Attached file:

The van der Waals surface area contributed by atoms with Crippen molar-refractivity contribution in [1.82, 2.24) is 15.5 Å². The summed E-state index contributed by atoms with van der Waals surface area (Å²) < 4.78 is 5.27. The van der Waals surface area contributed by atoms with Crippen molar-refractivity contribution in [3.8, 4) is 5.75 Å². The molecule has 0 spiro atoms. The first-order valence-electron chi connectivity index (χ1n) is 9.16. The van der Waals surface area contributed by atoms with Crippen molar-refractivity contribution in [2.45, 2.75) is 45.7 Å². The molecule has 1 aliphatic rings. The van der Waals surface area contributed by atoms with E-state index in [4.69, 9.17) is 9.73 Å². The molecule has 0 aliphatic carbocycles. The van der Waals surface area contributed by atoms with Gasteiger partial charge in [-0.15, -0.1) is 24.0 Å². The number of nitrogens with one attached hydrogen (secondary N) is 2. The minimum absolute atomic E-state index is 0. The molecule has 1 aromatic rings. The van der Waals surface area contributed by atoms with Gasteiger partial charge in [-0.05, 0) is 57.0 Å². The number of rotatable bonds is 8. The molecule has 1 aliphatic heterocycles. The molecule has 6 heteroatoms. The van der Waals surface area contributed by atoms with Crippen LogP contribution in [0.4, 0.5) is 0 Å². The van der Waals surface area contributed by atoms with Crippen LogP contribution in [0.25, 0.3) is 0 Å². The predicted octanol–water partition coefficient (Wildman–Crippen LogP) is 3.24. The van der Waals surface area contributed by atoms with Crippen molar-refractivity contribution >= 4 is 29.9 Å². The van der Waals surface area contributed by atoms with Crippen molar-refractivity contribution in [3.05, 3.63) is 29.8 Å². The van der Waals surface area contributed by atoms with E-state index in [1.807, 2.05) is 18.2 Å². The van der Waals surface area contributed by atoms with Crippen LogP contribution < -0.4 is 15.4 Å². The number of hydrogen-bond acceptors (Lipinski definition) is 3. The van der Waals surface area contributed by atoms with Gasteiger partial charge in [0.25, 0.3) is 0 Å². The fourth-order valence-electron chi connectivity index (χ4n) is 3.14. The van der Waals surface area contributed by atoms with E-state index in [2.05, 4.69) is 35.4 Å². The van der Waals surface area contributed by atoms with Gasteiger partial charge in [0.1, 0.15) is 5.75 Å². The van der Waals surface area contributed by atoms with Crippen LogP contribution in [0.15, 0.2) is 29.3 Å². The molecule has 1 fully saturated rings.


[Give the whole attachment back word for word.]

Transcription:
The van der Waals surface area contributed by atoms with Crippen molar-refractivity contribution in [1.82, 2.24) is 15.5 Å². The summed E-state index contributed by atoms with van der Waals surface area (Å²) < 4.78 is 5.27. The van der Waals surface area contributed by atoms with Crippen molar-refractivity contribution in [3.8, 4) is 5.75 Å². The molecule has 0 spiro atoms. The first-order valence-electron chi connectivity index (χ1n) is 9.16. The van der Waals surface area contributed by atoms with Crippen molar-refractivity contribution in [2.45, 2.75) is 45.7 Å². The molecule has 1 aliphatic rings. The van der Waals surface area contributed by atoms with E-state index in [4.69, 9.17) is 9.73 Å². The molecule has 0 aliphatic carbocycles. The van der Waals surface area contributed by atoms with Gasteiger partial charge in [-0.15, -0.1) is 24.0 Å². The number of nitrogens with one attached hydrogen (secondary N) is 2. The minimum absolute atomic E-state index is 0. The molecule has 1 aromatic rings. The van der Waals surface area contributed by atoms with Gasteiger partial charge in [-0.05, 0) is 57.0 Å². The number of rotatable bonds is 8. The molecule has 1 aliphatic heterocycles. The molecule has 6 heteroatoms. The van der Waals surface area contributed by atoms with Crippen LogP contribution in [0.4, 0.5) is 0 Å². The van der Waals surface area contributed by atoms with Crippen LogP contribution in [0.25, 0.3) is 0 Å². The predicted octanol–water partition coefficient (Wildman–Crippen LogP) is 3.24. The van der Waals surface area contributed by atoms with Crippen molar-refractivity contribution >= 4 is 29.9 Å². The van der Waals surface area contributed by atoms with Crippen molar-refractivity contribution in [3.05, 3.63) is 29.8 Å². The van der Waals surface area contributed by atoms with E-state index in [1.807, 2.05) is 18.2 Å². The van der Waals surface area contributed by atoms with Crippen LogP contribution < -0.4 is 15.4 Å². The number of hydrogen-bond acceptors (Lipinski definition) is 3. The van der Waals surface area contributed by atoms with Gasteiger partial charge in [0.25, 0.3) is 0 Å². The fourth-order valence-electron chi connectivity index (χ4n) is 3.14. The van der Waals surface area contributed by atoms with E-state index in [2.05, 4.69) is 35.4 Å². The van der Waals surface area contributed by atoms with Gasteiger partial charge in [0.1, 0.15) is 5.75 Å². The van der Waals surface area contributed by atoms with Crippen LogP contribution in [0.15, 0.2) is 29.3 Å². The molecule has 1 fully saturated rings.